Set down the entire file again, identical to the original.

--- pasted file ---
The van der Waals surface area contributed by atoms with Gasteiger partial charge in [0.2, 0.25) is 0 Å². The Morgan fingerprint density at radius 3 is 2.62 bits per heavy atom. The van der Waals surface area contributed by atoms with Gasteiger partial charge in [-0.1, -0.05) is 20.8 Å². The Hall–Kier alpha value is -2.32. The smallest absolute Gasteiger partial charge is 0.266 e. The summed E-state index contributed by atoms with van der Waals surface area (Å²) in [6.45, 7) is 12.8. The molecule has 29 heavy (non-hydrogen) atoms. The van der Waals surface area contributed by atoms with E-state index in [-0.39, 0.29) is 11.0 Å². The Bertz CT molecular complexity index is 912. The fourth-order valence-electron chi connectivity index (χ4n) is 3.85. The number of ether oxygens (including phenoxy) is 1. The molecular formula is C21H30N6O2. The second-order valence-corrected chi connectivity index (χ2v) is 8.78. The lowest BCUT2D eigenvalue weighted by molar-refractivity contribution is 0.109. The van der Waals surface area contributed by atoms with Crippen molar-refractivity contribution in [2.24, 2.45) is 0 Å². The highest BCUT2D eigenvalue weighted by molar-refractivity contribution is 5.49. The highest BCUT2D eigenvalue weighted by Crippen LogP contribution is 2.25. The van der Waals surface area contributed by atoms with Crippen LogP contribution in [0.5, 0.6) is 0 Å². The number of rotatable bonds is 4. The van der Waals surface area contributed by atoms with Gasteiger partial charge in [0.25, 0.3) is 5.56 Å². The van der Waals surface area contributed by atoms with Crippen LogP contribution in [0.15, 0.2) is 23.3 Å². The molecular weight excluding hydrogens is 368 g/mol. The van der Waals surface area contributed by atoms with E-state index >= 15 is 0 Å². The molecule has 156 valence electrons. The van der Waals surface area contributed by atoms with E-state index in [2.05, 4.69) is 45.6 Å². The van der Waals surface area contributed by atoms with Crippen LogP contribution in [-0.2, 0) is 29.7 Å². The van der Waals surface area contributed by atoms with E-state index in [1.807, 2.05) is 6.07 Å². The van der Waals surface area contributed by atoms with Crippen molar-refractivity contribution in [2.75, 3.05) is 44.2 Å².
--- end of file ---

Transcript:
The van der Waals surface area contributed by atoms with Gasteiger partial charge in [0.2, 0.25) is 0 Å². The Morgan fingerprint density at radius 3 is 2.62 bits per heavy atom. The van der Waals surface area contributed by atoms with Gasteiger partial charge in [-0.1, -0.05) is 20.8 Å². The Hall–Kier alpha value is -2.32. The smallest absolute Gasteiger partial charge is 0.266 e. The summed E-state index contributed by atoms with van der Waals surface area (Å²) in [6.45, 7) is 12.8. The molecule has 29 heavy (non-hydrogen) atoms. The van der Waals surface area contributed by atoms with E-state index in [-0.39, 0.29) is 11.0 Å². The Bertz CT molecular complexity index is 912. The fourth-order valence-electron chi connectivity index (χ4n) is 3.85. The number of ether oxygens (including phenoxy) is 1. The molecular formula is C21H30N6O2. The second-order valence-corrected chi connectivity index (χ2v) is 8.78. The lowest BCUT2D eigenvalue weighted by molar-refractivity contribution is 0.109. The van der Waals surface area contributed by atoms with Crippen molar-refractivity contribution in [2.24, 2.45) is 0 Å². The highest BCUT2D eigenvalue weighted by molar-refractivity contribution is 5.49. The highest BCUT2D eigenvalue weighted by Crippen LogP contribution is 2.25. The van der Waals surface area contributed by atoms with Crippen LogP contribution in [0.5, 0.6) is 0 Å². The number of rotatable bonds is 4. The van der Waals surface area contributed by atoms with Gasteiger partial charge in [0.25, 0.3) is 5.56 Å². The van der Waals surface area contributed by atoms with Crippen LogP contribution in [0.15, 0.2) is 23.3 Å². The molecular weight excluding hydrogens is 368 g/mol. The van der Waals surface area contributed by atoms with E-state index >= 15 is 0 Å². The molecule has 156 valence electrons. The van der Waals surface area contributed by atoms with E-state index in [2.05, 4.69) is 45.6 Å². The van der Waals surface area contributed by atoms with Crippen LogP contribution in [-0.2, 0) is 29.7 Å². The van der Waals surface area contributed by atoms with E-state index in [1.807, 2.05) is 6.07 Å². The van der Waals surface area contributed by atoms with Crippen molar-refractivity contribution in [2.75, 3.05) is 44.2 Å².